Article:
Forest fires rage across Europe

Spain’s prime minister has broken off his holiday to inspect the devastation caused by forest fires raging on the Canary Islands which have forced thousands to flee their homes.


In Greece, firefighters supported by water-dropping planes were battling forest fires in the southern Peloponnese peninsula and northeast region of Kavala on Sunday.

The two countries have been among the worst hit by wildfires that have swept across southern Europe in the past two weeks amid sizzling temperatures and fierce winds.

About 500 firefighters, forest rangers and soldiers fought the flames on Spain’s small holiday island of La Palma as planes dumped water in an effort to bring the blazes under control.

Fanned by strong winds, the fires have now destroyed between 1,500 and 2,000 hectares of pine forest since they broke out on Friday night, local authority president Guadalupe Gonzalez Tano told reporters.

Spanish prime minister Jose Luis Rodriguez Zapatero, who began his summer holiday on Sunday on the neighbouring Canary island of Lanzarote, flew in a Spanish air force plane to La Palma.

Accompanied by local officials, he then travelled to one of the areas affected.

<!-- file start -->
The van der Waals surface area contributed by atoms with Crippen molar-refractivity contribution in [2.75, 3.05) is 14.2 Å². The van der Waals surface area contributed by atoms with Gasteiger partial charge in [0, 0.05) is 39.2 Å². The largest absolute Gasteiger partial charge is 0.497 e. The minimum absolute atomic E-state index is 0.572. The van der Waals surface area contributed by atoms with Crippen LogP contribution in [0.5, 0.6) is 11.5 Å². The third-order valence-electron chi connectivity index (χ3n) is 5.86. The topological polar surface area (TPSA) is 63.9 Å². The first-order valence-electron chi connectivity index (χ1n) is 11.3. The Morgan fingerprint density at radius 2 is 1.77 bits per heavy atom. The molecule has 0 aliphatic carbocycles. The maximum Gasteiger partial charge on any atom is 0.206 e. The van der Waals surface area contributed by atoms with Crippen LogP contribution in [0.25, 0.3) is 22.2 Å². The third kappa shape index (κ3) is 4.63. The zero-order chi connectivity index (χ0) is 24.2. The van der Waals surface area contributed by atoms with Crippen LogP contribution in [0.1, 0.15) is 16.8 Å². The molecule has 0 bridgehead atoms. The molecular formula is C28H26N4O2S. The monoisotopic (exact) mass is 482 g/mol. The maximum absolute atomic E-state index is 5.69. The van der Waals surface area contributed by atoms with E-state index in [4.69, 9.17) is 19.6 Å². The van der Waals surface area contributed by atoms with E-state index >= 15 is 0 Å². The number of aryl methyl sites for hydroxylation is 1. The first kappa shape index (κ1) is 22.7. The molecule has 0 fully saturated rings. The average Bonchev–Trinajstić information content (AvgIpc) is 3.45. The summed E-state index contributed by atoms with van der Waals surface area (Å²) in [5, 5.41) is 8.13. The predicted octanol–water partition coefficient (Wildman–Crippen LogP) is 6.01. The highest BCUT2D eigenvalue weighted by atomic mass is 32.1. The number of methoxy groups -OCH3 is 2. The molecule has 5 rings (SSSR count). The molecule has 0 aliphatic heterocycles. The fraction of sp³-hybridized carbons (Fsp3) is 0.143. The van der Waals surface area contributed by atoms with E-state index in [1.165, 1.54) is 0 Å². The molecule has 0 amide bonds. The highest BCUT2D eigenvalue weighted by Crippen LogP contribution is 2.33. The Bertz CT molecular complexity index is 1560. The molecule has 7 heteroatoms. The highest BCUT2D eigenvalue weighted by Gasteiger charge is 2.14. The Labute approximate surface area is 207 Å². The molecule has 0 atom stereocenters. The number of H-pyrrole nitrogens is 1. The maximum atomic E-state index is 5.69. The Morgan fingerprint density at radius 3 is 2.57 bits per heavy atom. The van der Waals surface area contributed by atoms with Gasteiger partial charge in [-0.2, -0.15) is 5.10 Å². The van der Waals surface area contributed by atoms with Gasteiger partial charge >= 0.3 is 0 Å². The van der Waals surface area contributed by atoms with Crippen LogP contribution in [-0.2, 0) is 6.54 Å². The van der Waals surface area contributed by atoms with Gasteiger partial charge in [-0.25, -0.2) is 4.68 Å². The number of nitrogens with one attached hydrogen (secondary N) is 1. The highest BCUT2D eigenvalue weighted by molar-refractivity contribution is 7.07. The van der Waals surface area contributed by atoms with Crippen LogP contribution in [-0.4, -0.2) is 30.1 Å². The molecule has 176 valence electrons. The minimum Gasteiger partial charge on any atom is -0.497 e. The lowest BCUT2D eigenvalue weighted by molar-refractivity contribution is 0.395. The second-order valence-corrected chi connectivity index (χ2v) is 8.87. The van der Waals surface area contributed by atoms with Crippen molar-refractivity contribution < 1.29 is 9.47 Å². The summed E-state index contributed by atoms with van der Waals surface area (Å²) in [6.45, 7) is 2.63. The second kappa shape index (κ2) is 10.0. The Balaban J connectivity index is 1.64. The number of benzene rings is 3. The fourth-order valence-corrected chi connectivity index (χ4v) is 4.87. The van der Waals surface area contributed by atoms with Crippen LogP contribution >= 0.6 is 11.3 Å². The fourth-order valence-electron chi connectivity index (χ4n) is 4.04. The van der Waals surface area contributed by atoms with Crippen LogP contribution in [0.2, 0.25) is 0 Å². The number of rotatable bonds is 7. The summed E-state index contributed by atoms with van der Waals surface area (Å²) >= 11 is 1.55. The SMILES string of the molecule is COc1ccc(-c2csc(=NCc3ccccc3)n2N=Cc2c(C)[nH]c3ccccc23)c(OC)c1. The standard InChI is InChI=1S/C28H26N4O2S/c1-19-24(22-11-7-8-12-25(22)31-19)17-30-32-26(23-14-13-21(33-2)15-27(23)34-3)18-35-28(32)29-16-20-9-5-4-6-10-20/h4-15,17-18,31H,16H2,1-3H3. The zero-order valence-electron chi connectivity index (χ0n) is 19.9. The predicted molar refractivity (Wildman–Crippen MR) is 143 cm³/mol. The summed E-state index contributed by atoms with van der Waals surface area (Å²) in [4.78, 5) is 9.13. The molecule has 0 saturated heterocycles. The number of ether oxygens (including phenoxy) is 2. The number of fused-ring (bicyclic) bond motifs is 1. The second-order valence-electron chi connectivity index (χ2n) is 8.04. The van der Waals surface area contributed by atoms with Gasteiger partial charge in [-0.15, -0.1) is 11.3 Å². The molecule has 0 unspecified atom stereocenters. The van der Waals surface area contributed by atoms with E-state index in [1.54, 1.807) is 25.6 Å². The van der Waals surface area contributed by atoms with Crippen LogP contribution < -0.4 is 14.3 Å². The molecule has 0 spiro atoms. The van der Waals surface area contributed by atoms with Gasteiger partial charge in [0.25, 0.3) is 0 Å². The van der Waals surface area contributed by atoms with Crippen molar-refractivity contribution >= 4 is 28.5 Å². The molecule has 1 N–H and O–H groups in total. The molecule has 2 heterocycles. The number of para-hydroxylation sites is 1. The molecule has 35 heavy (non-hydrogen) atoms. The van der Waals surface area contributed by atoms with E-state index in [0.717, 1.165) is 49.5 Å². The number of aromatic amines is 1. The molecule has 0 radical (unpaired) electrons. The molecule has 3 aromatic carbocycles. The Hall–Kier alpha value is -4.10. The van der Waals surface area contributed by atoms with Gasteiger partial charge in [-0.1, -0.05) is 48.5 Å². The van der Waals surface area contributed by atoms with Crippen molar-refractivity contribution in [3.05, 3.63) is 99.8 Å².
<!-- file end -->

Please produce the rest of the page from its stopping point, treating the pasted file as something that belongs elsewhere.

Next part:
The fire was spreading on two fronts, down from three fronts on Saturday when the fast-moving inferno forced about 4,000 people to evacuate their homes.

The wind direction also changed and was now blowing against the progress of the fire, local authorities said, adding that they hoped to bring the blaze under control on Sunday.

In addition, one of the two fronts was heading towards a sparsely forested area of volcanic rock, which would act as a natural firewall, they said.

But one blaze close to the southeastern town of Mazo remained out of control.

La Palma, home to about 85,000 people, is the fifth largest of the seven islands in the Canaries archipelago, located in the Atlantic off the coast of Morocco and a popular tourist destination.

But the volcanic island is relatively undeveloped compared with some of its neighbours, such as the islands of Gran Canaria and Tenerife.

Meanwhile, authorities in Spain’s northeastern region of Aragon said fires were still raging near the town of Calatayud and had destroyed about 700 hectares of forest.

Police have arrested two people in connection with that blaze, which broke out on Saturday, they said.

Since the start of this year, fires have ravaged about 75,000 hectares of land in Spain, almost double the number for the whole of last year.

Of that, about 45,000 hectares were destroyed in the past two weeks.

Eight people, six of them firefighters, have died in the fires on the Spanish mainland since July.

In Greece, four planes, one helicopter, 11 vehicles and 46 firefighters battled a pine forest fire as strong winds fanned the flames in a hard-to-reach area on the Peloponnese’s Menalon mountain, the firefighters’ press service said.

The civil protection agency raised the fire-risk alert to its second highest level in several parts of Greece, including Athens, due to high temperatures reaching 35 degrees celsius, drought and strong winds.